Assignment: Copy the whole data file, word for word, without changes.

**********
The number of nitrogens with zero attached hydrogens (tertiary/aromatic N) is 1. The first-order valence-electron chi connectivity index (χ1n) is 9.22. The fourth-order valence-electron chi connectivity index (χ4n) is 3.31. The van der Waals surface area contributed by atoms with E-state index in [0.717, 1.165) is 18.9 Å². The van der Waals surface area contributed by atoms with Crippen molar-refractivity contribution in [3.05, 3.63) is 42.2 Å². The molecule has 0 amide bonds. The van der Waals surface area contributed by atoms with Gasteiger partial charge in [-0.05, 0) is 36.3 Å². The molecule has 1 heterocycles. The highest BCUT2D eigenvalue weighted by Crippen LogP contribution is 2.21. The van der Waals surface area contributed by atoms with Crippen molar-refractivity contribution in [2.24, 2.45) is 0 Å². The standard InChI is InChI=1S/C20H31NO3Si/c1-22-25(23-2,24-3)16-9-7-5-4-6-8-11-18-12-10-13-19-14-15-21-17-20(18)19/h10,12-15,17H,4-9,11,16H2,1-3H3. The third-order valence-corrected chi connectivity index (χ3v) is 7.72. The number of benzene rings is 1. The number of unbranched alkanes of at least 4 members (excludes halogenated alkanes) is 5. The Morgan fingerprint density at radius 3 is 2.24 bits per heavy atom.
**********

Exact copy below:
The number of nitrogens with zero attached hydrogens (tertiary/aromatic N) is 1. The first-order valence-electron chi connectivity index (χ1n) is 9.22. The fourth-order valence-electron chi connectivity index (χ4n) is 3.31. The van der Waals surface area contributed by atoms with E-state index in [0.717, 1.165) is 18.9 Å². The van der Waals surface area contributed by atoms with Crippen molar-refractivity contribution in [3.05, 3.63) is 42.2 Å². The molecule has 0 amide bonds. The van der Waals surface area contributed by atoms with Gasteiger partial charge in [-0.05, 0) is 36.3 Å². The molecule has 1 heterocycles. The highest BCUT2D eigenvalue weighted by Crippen LogP contribution is 2.21. The van der Waals surface area contributed by atoms with Crippen molar-refractivity contribution in [2.24, 2.45) is 0 Å². The standard InChI is InChI=1S/C20H31NO3Si/c1-22-25(23-2,24-3)16-9-7-5-4-6-8-11-18-12-10-13-19-14-15-21-17-20(18)19/h10,12-15,17H,4-9,11,16H2,1-3H3. The third-order valence-corrected chi connectivity index (χ3v) is 7.72. The number of benzene rings is 1. The number of unbranched alkanes of at least 4 members (excludes halogenated alkanes) is 5. The Morgan fingerprint density at radius 3 is 2.24 bits per heavy atom.